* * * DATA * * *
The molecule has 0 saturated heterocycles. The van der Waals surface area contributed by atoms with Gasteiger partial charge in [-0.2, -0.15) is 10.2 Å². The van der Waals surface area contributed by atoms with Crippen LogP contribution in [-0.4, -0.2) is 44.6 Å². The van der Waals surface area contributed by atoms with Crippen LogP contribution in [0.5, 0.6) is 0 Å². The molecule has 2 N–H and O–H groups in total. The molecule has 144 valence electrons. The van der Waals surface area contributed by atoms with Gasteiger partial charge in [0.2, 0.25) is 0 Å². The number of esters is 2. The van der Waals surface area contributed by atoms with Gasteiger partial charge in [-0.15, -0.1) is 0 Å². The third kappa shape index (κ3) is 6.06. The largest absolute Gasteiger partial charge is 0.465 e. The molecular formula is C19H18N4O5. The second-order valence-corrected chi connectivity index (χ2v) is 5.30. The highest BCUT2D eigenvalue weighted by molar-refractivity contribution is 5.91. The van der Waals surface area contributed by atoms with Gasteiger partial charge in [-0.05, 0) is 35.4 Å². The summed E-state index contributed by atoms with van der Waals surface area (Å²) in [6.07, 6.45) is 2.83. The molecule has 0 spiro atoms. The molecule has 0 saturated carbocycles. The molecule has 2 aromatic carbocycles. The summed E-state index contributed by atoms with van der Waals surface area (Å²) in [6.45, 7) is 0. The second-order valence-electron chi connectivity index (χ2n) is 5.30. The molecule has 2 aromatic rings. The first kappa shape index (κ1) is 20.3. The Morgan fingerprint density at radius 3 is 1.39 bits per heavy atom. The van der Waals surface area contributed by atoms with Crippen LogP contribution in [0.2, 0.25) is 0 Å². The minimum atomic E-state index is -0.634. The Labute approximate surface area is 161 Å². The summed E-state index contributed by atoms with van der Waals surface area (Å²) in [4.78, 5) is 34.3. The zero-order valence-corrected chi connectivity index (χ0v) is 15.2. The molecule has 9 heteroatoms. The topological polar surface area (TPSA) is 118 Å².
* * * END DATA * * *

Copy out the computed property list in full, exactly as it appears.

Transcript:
The molecule has 0 saturated heterocycles. The van der Waals surface area contributed by atoms with Gasteiger partial charge in [-0.2, -0.15) is 10.2 Å². The van der Waals surface area contributed by atoms with Crippen LogP contribution in [-0.4, -0.2) is 44.6 Å². The van der Waals surface area contributed by atoms with Crippen LogP contribution in [0.5, 0.6) is 0 Å². The molecule has 2 N–H and O–H groups in total. The molecule has 144 valence electrons. The van der Waals surface area contributed by atoms with Gasteiger partial charge in [0.2, 0.25) is 0 Å². The number of esters is 2. The van der Waals surface area contributed by atoms with Gasteiger partial charge in [-0.15, -0.1) is 0 Å². The third kappa shape index (κ3) is 6.06. The largest absolute Gasteiger partial charge is 0.465 e. The molecular formula is C19H18N4O5. The second-order valence-corrected chi connectivity index (χ2v) is 5.30. The highest BCUT2D eigenvalue weighted by molar-refractivity contribution is 5.91. The van der Waals surface area contributed by atoms with Gasteiger partial charge in [-0.05, 0) is 35.4 Å². The summed E-state index contributed by atoms with van der Waals surface area (Å²) in [6.07, 6.45) is 2.83. The molecule has 0 spiro atoms. The molecule has 0 saturated carbocycles. The molecule has 2 aromatic carbocycles. The summed E-state index contributed by atoms with van der Waals surface area (Å²) in [6.45, 7) is 0. The second-order valence-electron chi connectivity index (χ2n) is 5.30. The molecule has 2 aromatic rings. The first kappa shape index (κ1) is 20.3. The Morgan fingerprint density at radius 3 is 1.39 bits per heavy atom. The van der Waals surface area contributed by atoms with Crippen LogP contribution in [0.2, 0.25) is 0 Å². The minimum atomic E-state index is -0.634. The Labute approximate surface area is 161 Å². The summed E-state index contributed by atoms with van der Waals surface area (Å²) in [4.78, 5) is 34.3. The zero-order valence-corrected chi connectivity index (χ0v) is 15.2. The molecule has 9 heteroatoms. The topological polar surface area (TPSA) is 118 Å².